Gibbs Evades Question of Whether Obama Agrees With His Medicare Director That Health-Care System Must Redistribute Wealth

White House Press Secretary Robert Gibbs (AP photo)White House spokesman Robert Gibbs has evaded answering the question of whether President Barack Obama agrees with Dr. Donald Berwick, his newly appointed administrator of Medicare and Medicaid, who has insisted that health-care systems must redistribute wealth.

"Excellent health care is by definition redistributional," Berwick said in a speech delivered on July 1, 2008.

When asked directly at the July 7 White House press briefing whether Obama agreed with this, Gibbs would not answer the question. Instead, he parried it with jocular statements about the provenance of the quote.


On July 8, sent Gibbs an email that included a link to a YouTube page on which is posted a video of the portion of Berwick's July 1, 2008 speech in which Berwick made the comment. Gibbs was also provided with a transcript of the relevant segment of the video and a copy of the July 26, 2008 edition of the British Medical Journal (BMJ) which published a written adaptation of Berwick's speech.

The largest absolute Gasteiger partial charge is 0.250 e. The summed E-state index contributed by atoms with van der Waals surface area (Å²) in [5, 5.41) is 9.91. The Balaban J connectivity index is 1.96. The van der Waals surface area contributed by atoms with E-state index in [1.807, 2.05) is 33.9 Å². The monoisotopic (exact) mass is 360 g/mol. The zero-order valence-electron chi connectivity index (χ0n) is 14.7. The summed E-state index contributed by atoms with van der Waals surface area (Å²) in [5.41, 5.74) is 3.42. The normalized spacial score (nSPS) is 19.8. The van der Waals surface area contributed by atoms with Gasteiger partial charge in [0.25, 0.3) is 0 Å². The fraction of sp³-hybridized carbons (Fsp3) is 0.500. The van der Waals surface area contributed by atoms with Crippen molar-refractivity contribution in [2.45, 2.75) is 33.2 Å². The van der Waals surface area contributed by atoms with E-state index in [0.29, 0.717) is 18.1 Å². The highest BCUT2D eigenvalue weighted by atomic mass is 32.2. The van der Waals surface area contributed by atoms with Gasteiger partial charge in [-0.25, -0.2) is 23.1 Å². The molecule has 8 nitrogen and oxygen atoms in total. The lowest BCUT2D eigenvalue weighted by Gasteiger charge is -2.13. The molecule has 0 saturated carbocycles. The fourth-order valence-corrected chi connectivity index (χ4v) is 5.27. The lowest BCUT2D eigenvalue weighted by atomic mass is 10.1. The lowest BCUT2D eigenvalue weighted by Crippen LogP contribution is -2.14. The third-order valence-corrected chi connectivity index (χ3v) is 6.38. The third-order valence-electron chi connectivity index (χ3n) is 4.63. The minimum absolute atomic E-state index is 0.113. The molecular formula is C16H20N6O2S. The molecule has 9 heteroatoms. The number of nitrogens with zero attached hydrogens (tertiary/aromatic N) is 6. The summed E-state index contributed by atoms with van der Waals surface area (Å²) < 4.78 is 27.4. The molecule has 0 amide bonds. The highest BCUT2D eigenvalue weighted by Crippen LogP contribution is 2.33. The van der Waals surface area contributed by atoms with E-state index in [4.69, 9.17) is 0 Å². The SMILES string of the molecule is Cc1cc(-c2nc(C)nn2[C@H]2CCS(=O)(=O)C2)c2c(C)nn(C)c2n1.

Berwick gave the July 1, 2008 speech to honor the 60th anniversary of the National Health Service, Britain's government-run single-payer health care system.

"You could have had a monstrous insurance industry of claims and rules and paper-pushing instead of using your tax base to provide a single route of finance," said Berwick in the video recording of the speech that provided to Gibbs. "You could have protected the wealthy and the well, instead of recognizing that sick people tend to be poorer and that poor people tend to be sicker. And that any health care funding plan that is just, equitable, civilized and humane must-must--redistribute wealth from the richer among us to the poorer and the less fortunate. Excellent health care is by definition redistributional. Britain, you chose well."

Gibbs was again asked--in the July 8 email--whether President Obama agreed with Dr. Berwick that "excellent health care is by definition redistributional"?

Gibbs again did not answer.

On Wednesday, Obama made Berwick the director of the Centers for Medicare and Medicaid Services (CMS) through a recess appointment.